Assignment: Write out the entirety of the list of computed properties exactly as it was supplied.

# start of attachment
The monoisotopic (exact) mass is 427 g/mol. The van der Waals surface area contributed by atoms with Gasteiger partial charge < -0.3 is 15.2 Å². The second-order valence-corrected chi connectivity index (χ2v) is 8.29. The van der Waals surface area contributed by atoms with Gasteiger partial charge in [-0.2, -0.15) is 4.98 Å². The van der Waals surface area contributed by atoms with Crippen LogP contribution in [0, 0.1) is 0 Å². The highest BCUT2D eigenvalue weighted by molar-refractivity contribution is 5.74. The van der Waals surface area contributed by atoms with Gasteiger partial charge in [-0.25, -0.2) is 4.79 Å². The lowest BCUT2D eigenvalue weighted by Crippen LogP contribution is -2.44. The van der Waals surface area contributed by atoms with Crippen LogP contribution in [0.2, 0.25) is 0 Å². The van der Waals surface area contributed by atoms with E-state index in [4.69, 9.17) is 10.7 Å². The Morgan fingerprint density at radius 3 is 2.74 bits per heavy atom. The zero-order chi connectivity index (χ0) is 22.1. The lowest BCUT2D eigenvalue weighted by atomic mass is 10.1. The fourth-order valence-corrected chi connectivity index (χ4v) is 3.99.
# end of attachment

The monoisotopic (exact) mass is 427 g/mol. The van der Waals surface area contributed by atoms with Gasteiger partial charge < -0.3 is 15.2 Å². The second-order valence-corrected chi connectivity index (χ2v) is 8.29. The van der Waals surface area contributed by atoms with Gasteiger partial charge in [-0.2, -0.15) is 4.98 Å². The van der Waals surface area contributed by atoms with Crippen LogP contribution in [0, 0.1) is 0 Å². The highest BCUT2D eigenvalue weighted by molar-refractivity contribution is 5.74. The van der Waals surface area contributed by atoms with Gasteiger partial charge in [-0.25, -0.2) is 4.79 Å². The lowest BCUT2D eigenvalue weighted by Crippen LogP contribution is -2.44. The van der Waals surface area contributed by atoms with Crippen LogP contribution in [0.2, 0.25) is 0 Å². The van der Waals surface area contributed by atoms with E-state index in [4.69, 9.17) is 10.7 Å². The Morgan fingerprint density at radius 3 is 2.74 bits per heavy atom. The zero-order chi connectivity index (χ0) is 22.1. The lowest BCUT2D eigenvalue weighted by atomic mass is 10.1. The fourth-order valence-corrected chi connectivity index (χ4v) is 3.99.